LANDHOLDERS across the country have been told to prepare for approaches from renewable energy companies as the Federal Government pushes ahead with its plan to dramatically expand the sector’s share of the electricity grid.
Federal energy minister Chris Bowen this week announced a partnership with the United States to secure critical minerals for renewable energy – the government has plans for renewables to make up 80 percent of Australia’s energy grid by 2030.
The renewable energy sector has also received a glowing endorsement from the CSIRO, its GenCost report said it was the cheapest way to increase power generation in the country.
With more renewables coming, the amount of land the sector will need is expected to expand dramatically. Australian National University professor Paul Burke said the recent announcements were likely to spur on large wind and solar projects.
“It will be predominately developers working with local communities and producers to get projects up and big projects will really be the order of the day because there is efficiencies in big projects,” Prof Burke said.
“Most of the solar and wind generation will come from land controlled by agriculture, off-shore wind is in the mix and some will be in remote areas. There’s no doubt these projects will be on rural land because you wouldn’t build a wind farm in the city.”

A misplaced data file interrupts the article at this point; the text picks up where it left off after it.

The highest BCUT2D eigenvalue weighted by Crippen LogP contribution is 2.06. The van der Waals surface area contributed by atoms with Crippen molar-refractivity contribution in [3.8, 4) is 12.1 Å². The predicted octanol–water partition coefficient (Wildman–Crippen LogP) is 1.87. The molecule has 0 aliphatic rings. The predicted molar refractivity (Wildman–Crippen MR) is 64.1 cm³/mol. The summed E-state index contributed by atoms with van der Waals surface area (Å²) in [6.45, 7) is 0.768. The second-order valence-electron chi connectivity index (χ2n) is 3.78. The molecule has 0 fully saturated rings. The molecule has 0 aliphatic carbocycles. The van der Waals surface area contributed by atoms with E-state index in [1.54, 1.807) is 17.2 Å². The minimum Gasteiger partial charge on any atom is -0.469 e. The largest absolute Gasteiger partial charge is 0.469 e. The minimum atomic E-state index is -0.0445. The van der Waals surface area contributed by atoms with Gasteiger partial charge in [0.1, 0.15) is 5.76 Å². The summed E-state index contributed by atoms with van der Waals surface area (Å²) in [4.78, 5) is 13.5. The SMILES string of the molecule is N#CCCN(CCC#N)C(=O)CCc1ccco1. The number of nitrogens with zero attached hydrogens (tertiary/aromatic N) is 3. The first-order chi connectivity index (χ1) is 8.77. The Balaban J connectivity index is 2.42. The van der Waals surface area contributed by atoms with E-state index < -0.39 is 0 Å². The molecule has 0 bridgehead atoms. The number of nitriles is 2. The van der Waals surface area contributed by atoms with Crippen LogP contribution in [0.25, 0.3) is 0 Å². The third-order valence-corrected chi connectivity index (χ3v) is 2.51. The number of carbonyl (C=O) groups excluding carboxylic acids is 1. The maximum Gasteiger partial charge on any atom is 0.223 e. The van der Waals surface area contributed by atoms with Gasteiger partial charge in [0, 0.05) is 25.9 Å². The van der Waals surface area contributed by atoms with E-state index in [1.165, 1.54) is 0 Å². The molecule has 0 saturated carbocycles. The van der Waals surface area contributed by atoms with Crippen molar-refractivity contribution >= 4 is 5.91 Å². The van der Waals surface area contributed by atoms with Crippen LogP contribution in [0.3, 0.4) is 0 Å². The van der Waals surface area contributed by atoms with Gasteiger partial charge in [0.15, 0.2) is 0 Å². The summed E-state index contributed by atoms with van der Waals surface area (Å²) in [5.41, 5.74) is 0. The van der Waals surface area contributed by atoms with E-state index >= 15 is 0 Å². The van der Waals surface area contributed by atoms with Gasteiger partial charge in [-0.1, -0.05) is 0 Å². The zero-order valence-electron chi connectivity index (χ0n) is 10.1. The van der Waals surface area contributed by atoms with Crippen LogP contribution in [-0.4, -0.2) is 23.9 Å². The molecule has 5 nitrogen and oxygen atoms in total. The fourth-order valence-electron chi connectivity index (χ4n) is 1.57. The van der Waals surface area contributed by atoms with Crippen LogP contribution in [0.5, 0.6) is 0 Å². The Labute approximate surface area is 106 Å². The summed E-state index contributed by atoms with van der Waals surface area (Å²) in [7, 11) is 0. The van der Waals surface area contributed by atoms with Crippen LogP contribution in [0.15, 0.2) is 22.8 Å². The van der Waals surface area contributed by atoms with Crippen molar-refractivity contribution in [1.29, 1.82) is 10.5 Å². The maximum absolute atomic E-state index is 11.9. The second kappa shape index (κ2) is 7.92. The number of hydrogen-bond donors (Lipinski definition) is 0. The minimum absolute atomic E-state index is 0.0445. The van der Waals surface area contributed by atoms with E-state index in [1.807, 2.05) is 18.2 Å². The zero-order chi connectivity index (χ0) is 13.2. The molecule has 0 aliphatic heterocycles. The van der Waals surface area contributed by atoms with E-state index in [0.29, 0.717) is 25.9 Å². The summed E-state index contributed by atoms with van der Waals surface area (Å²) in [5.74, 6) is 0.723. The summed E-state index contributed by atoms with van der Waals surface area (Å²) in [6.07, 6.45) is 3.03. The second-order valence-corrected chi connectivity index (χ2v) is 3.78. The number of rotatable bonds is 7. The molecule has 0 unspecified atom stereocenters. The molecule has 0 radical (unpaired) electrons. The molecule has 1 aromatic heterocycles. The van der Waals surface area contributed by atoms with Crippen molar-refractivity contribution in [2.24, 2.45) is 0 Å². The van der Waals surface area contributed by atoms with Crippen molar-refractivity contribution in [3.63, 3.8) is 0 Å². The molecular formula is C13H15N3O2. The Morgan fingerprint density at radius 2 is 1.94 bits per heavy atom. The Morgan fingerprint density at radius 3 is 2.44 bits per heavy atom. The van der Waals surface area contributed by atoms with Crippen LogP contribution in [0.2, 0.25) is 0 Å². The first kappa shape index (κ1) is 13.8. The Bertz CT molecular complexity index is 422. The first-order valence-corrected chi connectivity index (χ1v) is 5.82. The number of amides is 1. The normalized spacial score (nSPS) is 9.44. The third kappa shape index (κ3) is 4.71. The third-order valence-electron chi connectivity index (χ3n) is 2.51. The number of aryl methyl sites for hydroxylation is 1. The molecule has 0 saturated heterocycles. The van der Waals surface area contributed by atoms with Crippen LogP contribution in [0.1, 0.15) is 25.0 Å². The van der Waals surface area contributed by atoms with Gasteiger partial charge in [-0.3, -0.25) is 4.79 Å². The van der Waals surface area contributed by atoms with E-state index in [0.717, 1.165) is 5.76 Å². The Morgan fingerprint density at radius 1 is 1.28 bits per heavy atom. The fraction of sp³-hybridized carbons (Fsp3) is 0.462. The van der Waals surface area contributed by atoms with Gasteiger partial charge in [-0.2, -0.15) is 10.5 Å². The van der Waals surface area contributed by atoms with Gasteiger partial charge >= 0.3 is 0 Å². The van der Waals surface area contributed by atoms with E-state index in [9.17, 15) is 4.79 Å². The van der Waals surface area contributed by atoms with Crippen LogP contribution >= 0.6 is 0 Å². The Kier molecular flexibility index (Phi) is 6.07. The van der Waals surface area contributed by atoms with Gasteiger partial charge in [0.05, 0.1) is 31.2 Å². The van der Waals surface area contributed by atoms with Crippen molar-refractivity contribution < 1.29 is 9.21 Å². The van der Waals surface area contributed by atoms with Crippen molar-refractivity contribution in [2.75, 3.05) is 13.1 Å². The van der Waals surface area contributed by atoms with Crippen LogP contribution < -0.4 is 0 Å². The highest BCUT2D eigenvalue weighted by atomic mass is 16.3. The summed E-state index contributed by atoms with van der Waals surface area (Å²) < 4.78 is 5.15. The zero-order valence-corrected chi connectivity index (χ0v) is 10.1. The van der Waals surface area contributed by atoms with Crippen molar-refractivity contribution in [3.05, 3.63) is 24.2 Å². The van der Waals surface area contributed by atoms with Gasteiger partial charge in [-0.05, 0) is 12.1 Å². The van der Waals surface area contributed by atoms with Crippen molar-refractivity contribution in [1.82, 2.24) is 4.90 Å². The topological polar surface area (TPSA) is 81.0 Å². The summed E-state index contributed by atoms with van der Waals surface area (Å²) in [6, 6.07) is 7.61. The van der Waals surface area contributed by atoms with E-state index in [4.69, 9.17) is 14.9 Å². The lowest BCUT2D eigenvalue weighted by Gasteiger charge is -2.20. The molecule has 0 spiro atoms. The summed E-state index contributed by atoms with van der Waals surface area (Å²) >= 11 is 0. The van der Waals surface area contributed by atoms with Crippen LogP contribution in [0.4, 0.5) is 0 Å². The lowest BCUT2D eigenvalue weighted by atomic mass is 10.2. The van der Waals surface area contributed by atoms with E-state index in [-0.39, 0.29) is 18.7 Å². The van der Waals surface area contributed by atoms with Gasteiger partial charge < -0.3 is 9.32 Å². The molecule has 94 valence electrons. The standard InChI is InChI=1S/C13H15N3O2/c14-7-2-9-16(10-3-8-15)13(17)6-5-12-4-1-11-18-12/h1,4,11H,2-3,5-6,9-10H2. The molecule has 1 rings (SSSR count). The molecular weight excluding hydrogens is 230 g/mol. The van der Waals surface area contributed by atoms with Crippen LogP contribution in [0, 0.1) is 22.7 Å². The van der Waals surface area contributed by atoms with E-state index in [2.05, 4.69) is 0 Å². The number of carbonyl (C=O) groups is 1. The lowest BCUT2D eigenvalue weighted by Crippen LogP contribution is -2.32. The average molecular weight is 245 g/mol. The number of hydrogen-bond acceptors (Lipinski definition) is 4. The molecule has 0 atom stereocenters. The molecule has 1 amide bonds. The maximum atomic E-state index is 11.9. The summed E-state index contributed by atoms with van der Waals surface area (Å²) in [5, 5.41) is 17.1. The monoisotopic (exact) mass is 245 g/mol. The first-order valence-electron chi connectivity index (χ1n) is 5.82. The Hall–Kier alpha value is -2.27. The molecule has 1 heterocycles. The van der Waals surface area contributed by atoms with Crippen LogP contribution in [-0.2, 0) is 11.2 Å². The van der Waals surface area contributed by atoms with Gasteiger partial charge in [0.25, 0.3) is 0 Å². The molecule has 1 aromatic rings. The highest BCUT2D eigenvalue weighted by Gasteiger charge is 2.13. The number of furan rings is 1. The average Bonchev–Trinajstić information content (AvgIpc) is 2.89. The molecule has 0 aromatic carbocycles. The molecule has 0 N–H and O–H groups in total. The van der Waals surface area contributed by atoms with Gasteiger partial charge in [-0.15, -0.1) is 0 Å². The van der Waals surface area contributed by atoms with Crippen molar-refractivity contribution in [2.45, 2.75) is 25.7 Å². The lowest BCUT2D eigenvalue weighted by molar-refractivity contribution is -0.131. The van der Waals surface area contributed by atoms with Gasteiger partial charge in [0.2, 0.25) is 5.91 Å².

While solar and wind is likely the main focus of the government reaching its targets, Prof Burke said a number of other factors are likely to impact producers.
“In some instances, storage is likely to impact landholders, with a lot of reservoirs suitable for pumped hydroelectricity storages and farmers could probably get in one that,” he said.
“Transmission line infrastructure also has implications for farms and governments are investing in them in areas like the New England Renewable Energy Zone.”
Many states and territories have started incentivising renewables through designated renewable energy zones. The zones are known as the modern-day power stations, they are set out to cluster renewable projects together, at scale, and feed into the national electricity grid.
The Australian Energy Market Operator (AEMO) has more areas renewable energy zones picked out across the eastern states.
Controversial past for renewables
A lot of this work has preceded the Federal election and renewable energy is already making up 24pc of Australia’s electricity generation. Some of it has been controversial, with concerns raised about the placement of solar farms on prime cropping land.
Questions have also been raised about land values and ownership. However, wind farms have been showing some premiums.
Prof Burke said to expect a similar approach to renewable energy developments – only faster and on a larger scale.
“It’s important for these projects to be delivering to the local land or leaseholders and the communities they are in,” he said.
“There is a lot of opportunity in this but it is important for everyone to work together and get it right.”